Kelly credits the fact that the brand relies on “real” people (which it calls “Tartelettes”), rather than models, to create its TikTok content as a key to building authenticity and cultivating a major following. “Our secret sauce comes from multiple different things, but being nimble and being real are two of the key foundations of it,” she says. “Everyone can see themselves represented our content.”
“We’ve been really blessed to have some really amazing coverage, like when Meredith Duxbury featured our Maracuja Juicy Lips and then they got picked up by other really amazing TikTokers,” says Kelly. “Authenticity is like the key to viral success on TikTok, and you can’t fake that. We can try and plant seeds, but real growth and viral success definitely happens organically.”
That’s not to say that the brand doesn’t put effort, strategy and resources toward growing and engaging its audience on the platform (and on its other social channels), though. Tarte is widely known for its #trippinwithtarte influencer trips, which started back in 2013, well before the sponsored-vacay concept had reached its peak among other fashion and beauty brands. The idea is to translate the community feeling of social media into real-life experience — and to build relationships and create opportunity for user-generated content to flourish.
“At the time, traditional events were all kind of starting to feel the same. #trippinwithtarte allowed us to create an intimate, open space for content creators so that they could get to know the brand, they could get to know Maureen and they could really discover the products more organically and in a meaningful way,” says Kitain.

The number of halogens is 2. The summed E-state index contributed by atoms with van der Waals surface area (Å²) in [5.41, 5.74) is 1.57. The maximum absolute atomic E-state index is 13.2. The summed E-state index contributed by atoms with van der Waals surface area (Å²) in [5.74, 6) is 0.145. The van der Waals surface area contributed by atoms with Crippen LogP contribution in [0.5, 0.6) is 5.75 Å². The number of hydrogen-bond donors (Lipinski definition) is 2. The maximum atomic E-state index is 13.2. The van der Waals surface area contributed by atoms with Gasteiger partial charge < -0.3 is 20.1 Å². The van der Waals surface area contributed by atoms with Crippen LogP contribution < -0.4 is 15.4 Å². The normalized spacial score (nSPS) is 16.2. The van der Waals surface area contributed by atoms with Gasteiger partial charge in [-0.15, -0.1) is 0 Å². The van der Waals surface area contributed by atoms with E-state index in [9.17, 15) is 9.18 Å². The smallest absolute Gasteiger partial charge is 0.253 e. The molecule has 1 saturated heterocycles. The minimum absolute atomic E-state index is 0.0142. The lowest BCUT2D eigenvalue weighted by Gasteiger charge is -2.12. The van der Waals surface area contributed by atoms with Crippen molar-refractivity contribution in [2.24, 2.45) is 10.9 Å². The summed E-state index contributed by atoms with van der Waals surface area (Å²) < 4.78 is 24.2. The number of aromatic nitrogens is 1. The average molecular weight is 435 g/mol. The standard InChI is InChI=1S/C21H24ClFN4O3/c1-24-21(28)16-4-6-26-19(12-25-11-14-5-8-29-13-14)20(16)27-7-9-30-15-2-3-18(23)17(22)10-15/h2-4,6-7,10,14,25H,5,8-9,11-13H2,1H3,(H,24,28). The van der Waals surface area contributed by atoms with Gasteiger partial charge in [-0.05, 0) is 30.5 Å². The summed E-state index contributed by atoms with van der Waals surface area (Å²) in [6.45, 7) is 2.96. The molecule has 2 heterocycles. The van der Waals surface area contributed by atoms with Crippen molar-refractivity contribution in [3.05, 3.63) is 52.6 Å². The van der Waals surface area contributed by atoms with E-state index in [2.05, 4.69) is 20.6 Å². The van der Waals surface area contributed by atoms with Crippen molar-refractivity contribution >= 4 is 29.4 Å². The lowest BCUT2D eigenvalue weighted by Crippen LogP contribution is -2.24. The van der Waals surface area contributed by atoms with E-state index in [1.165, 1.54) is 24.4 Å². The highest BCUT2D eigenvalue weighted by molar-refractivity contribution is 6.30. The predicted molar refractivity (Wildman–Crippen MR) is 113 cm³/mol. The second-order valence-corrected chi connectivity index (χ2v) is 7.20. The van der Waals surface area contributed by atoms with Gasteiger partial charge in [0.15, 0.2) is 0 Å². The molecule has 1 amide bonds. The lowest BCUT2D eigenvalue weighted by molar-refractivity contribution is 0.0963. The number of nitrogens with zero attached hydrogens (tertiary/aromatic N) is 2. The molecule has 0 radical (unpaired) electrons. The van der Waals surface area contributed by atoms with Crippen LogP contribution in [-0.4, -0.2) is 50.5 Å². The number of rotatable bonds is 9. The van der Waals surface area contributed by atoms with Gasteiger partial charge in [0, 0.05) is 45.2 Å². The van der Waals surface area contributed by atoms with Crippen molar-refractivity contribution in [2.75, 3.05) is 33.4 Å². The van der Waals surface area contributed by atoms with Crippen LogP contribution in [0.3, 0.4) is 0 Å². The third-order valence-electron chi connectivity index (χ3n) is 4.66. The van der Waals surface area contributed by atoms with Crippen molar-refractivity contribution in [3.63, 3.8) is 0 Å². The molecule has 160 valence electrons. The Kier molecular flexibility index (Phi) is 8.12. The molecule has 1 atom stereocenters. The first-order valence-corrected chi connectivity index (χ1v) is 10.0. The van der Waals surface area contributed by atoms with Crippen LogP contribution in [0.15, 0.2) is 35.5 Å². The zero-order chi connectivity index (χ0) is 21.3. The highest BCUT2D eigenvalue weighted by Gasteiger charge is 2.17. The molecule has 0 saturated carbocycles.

In March 2022, the brand hosted a trip solely for TikTokers, inviting 16 of them — including Duxbury, Stephanie Valentine and Victoria Lyn — to Key Largo, Florida. The brand paid for travel and accommodations for the influencers (and each of their plus-ones); brand partners such as Abercrombie & Fitch and Set Active gifted attendees loads of swag. But Tarte didn’t directly compensate attendees for their time spent on the trip, or explicitly require them to create or post content. (Of course, the brand offered plenty of scenic opportunities and abundant product to help feed any creative urges.)
The trip coincided with the limited relaunch of Tarte’s Cheek Stain, its first product ever, originally introduced in 1999. Though it had been discontinued for years, Tarte made a play for nostalgia, simultaneously catering to early fans of the brand while also reviving it for a modern audience.
“Our followers kept posting over and over saying, ‘Please bring back the Cheek Stain!’ So we finally did. We hadn’t had it in the line for many years, and then it went pretty viral on TikTok, which was crazy,” says Kelly. As a result of all of the #trippinwithtarte content generated through the trip, the brand sold double its projections in the first week of the relaunch.
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In June, the company invited TikTok influencers and beauty editors (myself included) on a #trippinwithtarte getaway to the Napa Valley to celebrate the launch of its new Tartelette Tubing Mascara. Kelly notes that the subsequent sales of said mascara have been “through the roof,” although the brand declined to provide any specific numbers.
When it comes to choosing which influencers are invited on the trips, the brand prioritizes existing fans. (“We know their content’s going to be authentic and not forced,” says Kitain.) There also has to be diversity, they have to be kind and they have to be considered authorities, though not necessarily in beauty.